Cay S. Horstmann

Författare till Core Java 2, Volume 1: Fundamentals

62 verk 1,786 medlemmar 10 recensioner

Om författaren

Cay S. Horstmann is the author of Scala for the Impatient (Addison-Wesley, 2012), is principal author of Core Java, Volumes I and II, Ninth Edition (Prentice Hall, 2013), and has written a dozen other books for professional programmers and computer science students. He is a professor of computer visa mer science at San Jose State University and is a Java Champion. visa färre


Verk av Cay S. Horstmann

Core Java 2, Volume 1: Fundamentals (1999) 198 exemplar, 1 recension
Core Java, Volume 1: Fundamentals (2007) 156 exemplar, 1 recension
Big Java (2002) 108 exemplar, 1 recension
Core JavaServer Faces (2004) 97 exemplar, 2 recensioner
Scala for the Impatient (2012) 79 exemplar, 1 recension
Core Java (1996) 78 exemplar, 2 recensioner
C for Everyone (2008) 32 exemplar
Big C (2004) 22 exemplar
Java Concepts (2005) 22 exemplar
Core Java for the Impatient (2013) 21 exemplar
Big Java: Early Objects (2013) 17 exemplar
Big Java Late Objects (2012) 17 exemplar
Python for Everyone (2013) 14 exemplar
Modern JavaScript for the Impatient (2020) 12 exemplar, 1 recension
Java For Everyone (2010) 12 exemplar
Java Concepts for Java 5 and 6 (2007) 10 exemplar
Java Concepts: Early Objects (2012) 7 exemplar
Core Java 2 Resource Kit (2002) 2 exemplar
Core Java 2 : podstawy (2003) 2 exemplar
Core Java 2, Volume 2 (2003) 1 exemplar
Inside Java 2 (2000) 1 exemplar
Java 2 i fondamenti (2001) 1 exemplar


Allmänna fakta



This book is similar to CSS in Depth, in that it assumes you have prior experience with a programming language, and that it claims to teach the bleeding-edge. It was published in 2020, so unlike CSS in Depth, it really does teach modern JavaScript.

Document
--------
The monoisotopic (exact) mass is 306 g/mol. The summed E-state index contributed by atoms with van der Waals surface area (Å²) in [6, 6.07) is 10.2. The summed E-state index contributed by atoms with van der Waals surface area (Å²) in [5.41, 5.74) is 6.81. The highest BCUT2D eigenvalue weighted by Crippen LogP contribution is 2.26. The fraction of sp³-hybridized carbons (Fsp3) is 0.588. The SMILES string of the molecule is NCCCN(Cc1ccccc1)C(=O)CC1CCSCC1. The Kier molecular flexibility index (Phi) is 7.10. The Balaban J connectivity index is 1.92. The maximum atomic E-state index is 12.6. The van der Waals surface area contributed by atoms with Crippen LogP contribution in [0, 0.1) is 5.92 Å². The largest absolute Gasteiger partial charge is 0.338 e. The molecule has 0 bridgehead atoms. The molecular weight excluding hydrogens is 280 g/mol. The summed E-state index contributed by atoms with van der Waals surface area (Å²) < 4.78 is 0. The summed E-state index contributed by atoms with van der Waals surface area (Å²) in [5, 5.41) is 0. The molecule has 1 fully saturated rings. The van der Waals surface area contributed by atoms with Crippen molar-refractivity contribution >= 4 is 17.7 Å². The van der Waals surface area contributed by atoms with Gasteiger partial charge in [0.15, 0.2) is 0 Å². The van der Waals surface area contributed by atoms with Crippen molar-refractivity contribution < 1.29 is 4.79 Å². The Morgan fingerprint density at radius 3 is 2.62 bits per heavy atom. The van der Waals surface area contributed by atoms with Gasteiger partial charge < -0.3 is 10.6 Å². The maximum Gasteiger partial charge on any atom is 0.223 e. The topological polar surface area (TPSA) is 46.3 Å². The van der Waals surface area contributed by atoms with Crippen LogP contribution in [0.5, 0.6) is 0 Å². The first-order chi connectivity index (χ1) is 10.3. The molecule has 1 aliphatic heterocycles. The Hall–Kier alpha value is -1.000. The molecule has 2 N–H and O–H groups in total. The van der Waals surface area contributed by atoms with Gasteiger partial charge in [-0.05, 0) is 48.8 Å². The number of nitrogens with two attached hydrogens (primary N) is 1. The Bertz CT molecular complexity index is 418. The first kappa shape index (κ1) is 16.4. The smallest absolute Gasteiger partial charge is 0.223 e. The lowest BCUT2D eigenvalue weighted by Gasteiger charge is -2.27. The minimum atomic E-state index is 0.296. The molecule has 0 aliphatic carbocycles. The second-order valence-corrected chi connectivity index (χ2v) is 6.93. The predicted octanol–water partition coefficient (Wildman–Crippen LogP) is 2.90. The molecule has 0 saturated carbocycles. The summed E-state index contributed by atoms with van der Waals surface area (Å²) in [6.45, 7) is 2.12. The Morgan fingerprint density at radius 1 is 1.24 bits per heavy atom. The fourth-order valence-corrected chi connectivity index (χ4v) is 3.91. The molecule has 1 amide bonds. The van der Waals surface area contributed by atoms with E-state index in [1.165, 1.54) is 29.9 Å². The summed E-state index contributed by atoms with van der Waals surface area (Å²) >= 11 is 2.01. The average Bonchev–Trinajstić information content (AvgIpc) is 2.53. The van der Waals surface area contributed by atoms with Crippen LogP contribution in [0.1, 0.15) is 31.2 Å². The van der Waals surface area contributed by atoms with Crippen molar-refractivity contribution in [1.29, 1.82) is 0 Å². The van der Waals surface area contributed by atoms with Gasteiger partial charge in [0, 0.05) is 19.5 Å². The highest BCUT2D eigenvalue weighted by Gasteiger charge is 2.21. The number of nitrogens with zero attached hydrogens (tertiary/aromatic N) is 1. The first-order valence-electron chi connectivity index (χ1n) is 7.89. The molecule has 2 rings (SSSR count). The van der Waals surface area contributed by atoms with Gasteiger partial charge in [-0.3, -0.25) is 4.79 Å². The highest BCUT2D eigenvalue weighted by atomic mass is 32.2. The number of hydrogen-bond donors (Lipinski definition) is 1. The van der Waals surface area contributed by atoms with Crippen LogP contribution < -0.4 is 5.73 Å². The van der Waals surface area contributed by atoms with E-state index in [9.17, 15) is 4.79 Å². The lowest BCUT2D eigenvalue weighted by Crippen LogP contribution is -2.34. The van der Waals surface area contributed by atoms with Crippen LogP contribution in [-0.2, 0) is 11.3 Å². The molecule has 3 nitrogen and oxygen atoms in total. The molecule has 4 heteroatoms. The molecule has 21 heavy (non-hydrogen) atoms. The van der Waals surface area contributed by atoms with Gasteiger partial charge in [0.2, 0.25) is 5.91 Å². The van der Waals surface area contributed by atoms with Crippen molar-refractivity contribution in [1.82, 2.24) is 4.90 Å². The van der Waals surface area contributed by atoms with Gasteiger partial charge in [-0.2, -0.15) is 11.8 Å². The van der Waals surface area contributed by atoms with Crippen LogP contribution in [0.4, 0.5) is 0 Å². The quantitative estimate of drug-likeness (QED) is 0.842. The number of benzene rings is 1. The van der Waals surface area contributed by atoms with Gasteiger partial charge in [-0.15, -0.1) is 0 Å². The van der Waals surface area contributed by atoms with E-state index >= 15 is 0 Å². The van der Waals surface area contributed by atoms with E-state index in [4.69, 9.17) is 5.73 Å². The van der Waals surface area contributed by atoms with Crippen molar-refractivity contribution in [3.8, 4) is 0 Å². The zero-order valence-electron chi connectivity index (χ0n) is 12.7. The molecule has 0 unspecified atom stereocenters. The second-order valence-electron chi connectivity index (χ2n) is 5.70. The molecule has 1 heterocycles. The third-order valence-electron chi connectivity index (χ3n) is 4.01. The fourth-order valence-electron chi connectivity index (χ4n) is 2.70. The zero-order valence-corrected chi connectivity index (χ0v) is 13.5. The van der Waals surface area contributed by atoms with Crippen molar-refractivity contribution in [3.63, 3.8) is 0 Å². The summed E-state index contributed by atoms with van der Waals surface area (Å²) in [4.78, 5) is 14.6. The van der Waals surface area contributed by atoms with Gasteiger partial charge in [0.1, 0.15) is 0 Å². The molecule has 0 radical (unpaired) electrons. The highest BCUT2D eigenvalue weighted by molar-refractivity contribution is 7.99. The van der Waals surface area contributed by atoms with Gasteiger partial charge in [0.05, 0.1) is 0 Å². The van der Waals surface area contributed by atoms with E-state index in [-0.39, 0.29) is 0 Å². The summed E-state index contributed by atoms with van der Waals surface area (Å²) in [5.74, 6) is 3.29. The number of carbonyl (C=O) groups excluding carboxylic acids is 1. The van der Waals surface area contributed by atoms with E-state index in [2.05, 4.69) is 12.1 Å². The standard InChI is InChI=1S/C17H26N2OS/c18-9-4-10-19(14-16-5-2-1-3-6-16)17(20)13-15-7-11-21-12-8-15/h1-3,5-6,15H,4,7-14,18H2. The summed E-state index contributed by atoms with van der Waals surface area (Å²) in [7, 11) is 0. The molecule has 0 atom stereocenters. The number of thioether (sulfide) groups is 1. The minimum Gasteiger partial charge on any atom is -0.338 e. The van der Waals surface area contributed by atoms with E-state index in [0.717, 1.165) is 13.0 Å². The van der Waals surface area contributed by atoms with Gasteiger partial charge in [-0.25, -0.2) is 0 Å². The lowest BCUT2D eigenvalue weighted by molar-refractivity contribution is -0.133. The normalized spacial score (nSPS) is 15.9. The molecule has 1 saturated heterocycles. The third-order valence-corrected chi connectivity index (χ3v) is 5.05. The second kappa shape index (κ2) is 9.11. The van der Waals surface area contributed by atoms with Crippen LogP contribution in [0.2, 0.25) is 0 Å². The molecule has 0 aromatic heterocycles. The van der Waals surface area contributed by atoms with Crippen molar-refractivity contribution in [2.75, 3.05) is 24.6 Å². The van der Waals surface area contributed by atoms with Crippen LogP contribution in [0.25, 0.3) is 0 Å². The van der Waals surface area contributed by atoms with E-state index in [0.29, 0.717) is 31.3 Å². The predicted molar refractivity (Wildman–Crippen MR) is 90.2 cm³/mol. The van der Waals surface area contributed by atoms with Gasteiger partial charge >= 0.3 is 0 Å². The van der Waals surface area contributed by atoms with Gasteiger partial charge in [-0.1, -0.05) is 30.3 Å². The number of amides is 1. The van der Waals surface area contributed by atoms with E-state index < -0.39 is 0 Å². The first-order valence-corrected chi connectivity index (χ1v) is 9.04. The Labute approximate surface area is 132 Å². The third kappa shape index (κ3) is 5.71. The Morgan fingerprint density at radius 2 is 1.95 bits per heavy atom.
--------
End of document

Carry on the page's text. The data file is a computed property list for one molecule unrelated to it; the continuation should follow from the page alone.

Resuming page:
I already knew a bit of JavaScript, but the first few chapters did teach me a few new things, like "var" vs "let" and "const"; and what classes really are, constructor functions and prototypes and such. The next few chapters documented array, dates, regex, string and other useful functions and classes, which was more expansive and capable than I previously thought.
The last chapters were on internationalization (a lot more to it than just translation); iterators and generator (which I learned were quite like those in Python); asynchronous programming (which I still don't think I fully understand); modules (didn't know these existed); metaprogramming (a look into JavaScript's innards: Symbol, Object functions, more prototypes, proxies and the Reflect object); and it concludes with a crash course on TypeScript (which I skipped two thirds through because generic programming just doesn't sound interesting).
In conclusion, you should absolutely read the book even if you have some experience with JavaScript, if not just for the Alice in Wonderland bunny illustration on the cover.
… (mer)
KJC__ | Nov 27, 2022 |

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